The UK has lost 97% of its meadows since World War II, including so many floodmeadows that the Thames Valley contains a quarter of those remaining. Hinksey Meadow is even rarer than that: it  is a wildflower floodplain meadow with type MG43a grassland, of which only four square miles survive in the UK as a whole.  It’s of much higher diversity than, for instance, Port Meadow.

Hinksey Meadow has survived for the best part of a thousand years because it’s part of a sustainable agricultural collaboration between humans and their environment: managed grazing fertilizes the meadow, and the meadow’s hay cut provides food for stock with no need for industrial fertilizer.  Hinksey is also an invaluable seedbank for the future of regenerative farming.  

Image1. Part of the scheme area, showing the direction floodwater takes and the location of the EA’s channel (up to 200 metres wide). Red arrow marks site of Hinksey Meadow

The channel requires

  • digging out c.400,000 cubic metres (700,000 tonnes) of soil and gravel
  • removing 3780 mature trees and 11 kms hedgerows
  • destroying habitat for many species of insects, birds and animals
  • destroying existing braided floodplain streams and wild life corridor
  • destroying iconic Oxford riverine willowlined landscapes
  • compulsory purchase of some 1000 parcels of land in and around the scheme area
  • release of sequestered carbon: grassland is second only to peat in its capacity

Hinksey Meadow cannot survive digging up and hydrological interference.

Landscape artist Elaine Kazimierczuk painted the Meadow for a charity auction to raise funds for its defence: see her at work and hear why, even on the grey windy English summer’s day the weather gave her,  she feels so passionately about the Meadow

The  EA’s channel offers

  • a small increase in alleviation to a few dozen houses and shops at massive financial and environmental cost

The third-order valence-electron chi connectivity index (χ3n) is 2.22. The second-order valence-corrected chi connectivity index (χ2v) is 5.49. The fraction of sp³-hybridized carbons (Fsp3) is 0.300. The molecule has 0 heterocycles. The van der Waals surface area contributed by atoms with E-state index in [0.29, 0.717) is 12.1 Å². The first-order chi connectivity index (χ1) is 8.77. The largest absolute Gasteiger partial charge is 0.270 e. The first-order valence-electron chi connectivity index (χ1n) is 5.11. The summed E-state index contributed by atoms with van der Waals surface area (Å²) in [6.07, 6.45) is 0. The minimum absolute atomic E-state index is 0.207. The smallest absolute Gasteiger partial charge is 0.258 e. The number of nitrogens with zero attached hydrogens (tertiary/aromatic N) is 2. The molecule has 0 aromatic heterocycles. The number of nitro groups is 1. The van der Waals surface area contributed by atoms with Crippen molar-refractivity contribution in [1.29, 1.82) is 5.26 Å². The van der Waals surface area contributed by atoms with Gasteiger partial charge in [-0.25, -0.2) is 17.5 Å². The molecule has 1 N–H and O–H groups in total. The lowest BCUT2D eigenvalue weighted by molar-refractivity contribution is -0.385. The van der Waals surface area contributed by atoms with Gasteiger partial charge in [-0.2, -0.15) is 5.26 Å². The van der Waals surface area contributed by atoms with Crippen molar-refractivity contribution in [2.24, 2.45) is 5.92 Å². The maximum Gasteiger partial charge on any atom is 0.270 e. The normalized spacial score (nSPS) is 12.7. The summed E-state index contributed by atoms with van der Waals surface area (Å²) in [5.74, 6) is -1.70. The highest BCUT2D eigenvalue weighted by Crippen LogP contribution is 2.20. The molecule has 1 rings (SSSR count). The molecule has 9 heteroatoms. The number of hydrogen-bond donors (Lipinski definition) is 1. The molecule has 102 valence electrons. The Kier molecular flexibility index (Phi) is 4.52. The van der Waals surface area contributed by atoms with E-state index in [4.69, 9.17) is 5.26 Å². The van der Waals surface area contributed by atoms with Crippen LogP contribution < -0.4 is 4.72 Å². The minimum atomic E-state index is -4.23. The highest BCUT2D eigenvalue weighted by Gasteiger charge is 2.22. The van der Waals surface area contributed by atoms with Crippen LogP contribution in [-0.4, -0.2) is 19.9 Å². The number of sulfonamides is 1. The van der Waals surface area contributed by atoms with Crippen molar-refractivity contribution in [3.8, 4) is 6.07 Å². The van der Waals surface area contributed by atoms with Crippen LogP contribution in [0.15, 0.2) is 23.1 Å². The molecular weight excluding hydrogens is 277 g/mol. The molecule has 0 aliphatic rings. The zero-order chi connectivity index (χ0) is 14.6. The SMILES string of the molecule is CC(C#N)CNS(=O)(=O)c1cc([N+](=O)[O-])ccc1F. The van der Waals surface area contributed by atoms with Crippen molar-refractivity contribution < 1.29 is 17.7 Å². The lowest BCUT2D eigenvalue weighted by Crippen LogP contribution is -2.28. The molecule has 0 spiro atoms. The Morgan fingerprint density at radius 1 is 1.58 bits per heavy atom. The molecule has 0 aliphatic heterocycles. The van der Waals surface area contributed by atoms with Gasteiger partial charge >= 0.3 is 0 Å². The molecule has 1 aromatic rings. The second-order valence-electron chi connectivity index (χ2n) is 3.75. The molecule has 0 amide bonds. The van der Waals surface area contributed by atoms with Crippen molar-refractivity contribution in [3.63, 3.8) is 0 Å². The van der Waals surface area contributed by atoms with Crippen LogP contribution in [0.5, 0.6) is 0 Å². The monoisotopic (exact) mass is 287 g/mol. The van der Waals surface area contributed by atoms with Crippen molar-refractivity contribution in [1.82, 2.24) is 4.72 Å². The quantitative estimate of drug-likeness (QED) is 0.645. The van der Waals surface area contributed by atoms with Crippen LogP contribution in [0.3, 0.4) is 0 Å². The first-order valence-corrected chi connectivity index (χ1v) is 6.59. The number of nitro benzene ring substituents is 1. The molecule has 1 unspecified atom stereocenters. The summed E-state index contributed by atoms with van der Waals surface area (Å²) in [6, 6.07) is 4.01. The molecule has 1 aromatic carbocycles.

• a big ticket scheme that will ultimately enable more development in and around the floodplain

And it is not needed:

  • up to 85-90% of the scheme’s protection is offered by much smaller localised flood defences such as bunds and earthworks
  • independent experts in hydrology and cost/benefits have shown that no channel works very nearly as well, without the enormous environmental destruction, and have also proposed several other alternative strategies.

Why does the EA insist on the channel?

It won’t say.  In the absence of clear reasons, we can only speculate that it decided on the channel (its characteristic response in twentieth-century flood schemes) in advance and then worked backwards to try to find mitigations. Independent experts pointed out that the EA used the wrong DEFRA metric for the area’s biodiversity in its application.  In its revised application the proper metric turned the EA’s claimed 10% increase in biodiversity into a biodiversity loss.

The EA now claims it will

  • translocate MG4a grassland. This cannot be done according to independent experts: such grassland takes hundreds of years to create.
  • create wetlands and plant saplings onsite and offsite (in unspecified locations somewhere in Oxfordshire)
  • secure environmental partners and get landowners to help with the costs of monitoring and maintenance